We are a lender, servicing our portfolio loans, and have a question regarding escrow accounts. We conduct our annual escrow analysis for residential mortgage accounts in September each year. Often, at some point during the escrow computation year, we receive a notice of an increase in taxes or insurance premium. If the increase is $200 or more, we recalculate the escrow, and spread the difference over the remaining months left in that escrow computation year, obviously resulting in an increased monthly mortgage payment for the customer. We do this to prevent a hardship by having a significant shortage in the customer’s escrow account at the time of the next annual analysis.
For example, we conduct the escrow analysis in September 2015. In January 2016, we receive a customer’s insurance renewal that reflects a $350 increase in the annual premium. We then recast the escrow account, beginning with the February 1 payment, so that the customer’s account will be at the estimated cushion by the September 1, 2016 payment.
We provide the customer with written notification of the change in the monthly payment and the reason for the increase. Are the foregoing procedures in compliance with RESPA’s escrow regulations?
While it is commendable that you do not want the customer to suffer a hardship by having a huge shortage at the next annual escrow analysis, the procedures you outline do not appear to be in compliance with the escrow regulations. Under Regulation X, a servicer is required to conduct an annual escrow analysis, which it appears you do, and establish the escrow cushion. The purpose of the escrow cushion is to cover unanticipated disbursements, such as increases in taxes and insurance, or disbursements made before the customer’s payments are available in the account. In your example, if the lender’s paying the additional $350 will result in a negative balance in the escrow account (a deficiency), you must conduct an escrow account analysis to determine the deficiency before seeking repayment of the funds from the customer. [12 CFR 1024(f)(1)(ii)]
If there is a deficiency, you can take one of the following actions:
1. If the deficiency is less than one month’s escrow account payment:
a. Allow the deficiency to exist and do nothing to change it;
b. Require the customer to repay the deficiency within 30 days; or
c. Require the customer to repay the deficiency in 2 or more equal monthly payments.
2. If the deficiency is greater than or equal to one month’s escrow account payment:
a. Allow the deficiency to exist and do nothing to change it; or
b. Require the customer to repay the deficiency in 2 or more equal monthly payments. [12 CFR 1024.17(f)(4)]
It is permissible to conduct an escrow analysis at other times during the 12-month escrow computation year.
However, if you discover a shortage (which appears to be the result in your scenario), you must take one of the following courses of action:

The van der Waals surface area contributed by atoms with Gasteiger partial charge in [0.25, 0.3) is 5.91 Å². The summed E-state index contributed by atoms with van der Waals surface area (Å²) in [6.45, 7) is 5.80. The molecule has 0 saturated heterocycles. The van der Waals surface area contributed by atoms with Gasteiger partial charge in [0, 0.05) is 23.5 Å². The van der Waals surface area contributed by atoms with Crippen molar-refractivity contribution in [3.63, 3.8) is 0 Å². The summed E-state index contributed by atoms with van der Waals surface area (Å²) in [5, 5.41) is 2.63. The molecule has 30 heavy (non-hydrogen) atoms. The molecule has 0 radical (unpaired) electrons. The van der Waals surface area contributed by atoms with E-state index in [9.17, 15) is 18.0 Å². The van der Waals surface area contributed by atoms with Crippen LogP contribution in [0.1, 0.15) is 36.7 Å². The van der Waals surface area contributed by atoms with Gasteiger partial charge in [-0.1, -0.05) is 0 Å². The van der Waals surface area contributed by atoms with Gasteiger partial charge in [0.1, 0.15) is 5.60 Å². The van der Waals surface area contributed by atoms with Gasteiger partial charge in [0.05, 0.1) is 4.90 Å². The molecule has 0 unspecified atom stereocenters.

1. If the shortage is less than one month’s escrow account payment:
a. Allow the shortage to exist and do nothing to change it;
b. Require the customer to repay the shortage amount within 30 days; or
c. Require the customer to repay the shortage amount in equal monthly payments over at least a 12-month period.
2. If the shortage is greater than or equal to one month’s escrow account payment:
a. Allow the shortage to exist and do nothing to change it; or
b. Require the customer to repay the shortage in equal monthly payments over at least a 12-month period. [12 CFR 1024.17f(3)]
Another alternative is to issue a “short year” statement, which would enable you to “recast” the escrow payments and establish a different beginning date of the new escrow account computation year. Any shortages would need to be paid as set forth above. [12 CFR 1024.17(i)(4)]
Still another alternative is for the customer to deposit funds in the escrow account in addition to what was calculated for the particular escrow computation year (so, allows for deposit of additional funds to cover the projected shortage), which is what it appears you are trying to do. However, in order to do so, the servicer and customer must “enter into a voluntary agreement” regarding same. The agreement may only cover one escrow accounting period; however, a new voluntary agreement may be entered into after the next escrow analysis is performed. Should you choose this route, it is not enough to merely send the customer a notice informing him of the increased payment. You must obtain the customer’s written voluntary consent to the arrangement. Should the customer fail to consent, then there should be no increase in payment and, at the time of the next escrow analysis, the shortage or deficiency should be treated as outlined above. [12 CFR 1024(f)(2)(iii)]
Joyce Wilkins Pollison
Director/Legal & Regulatory Compliance
Lenders Compliance Group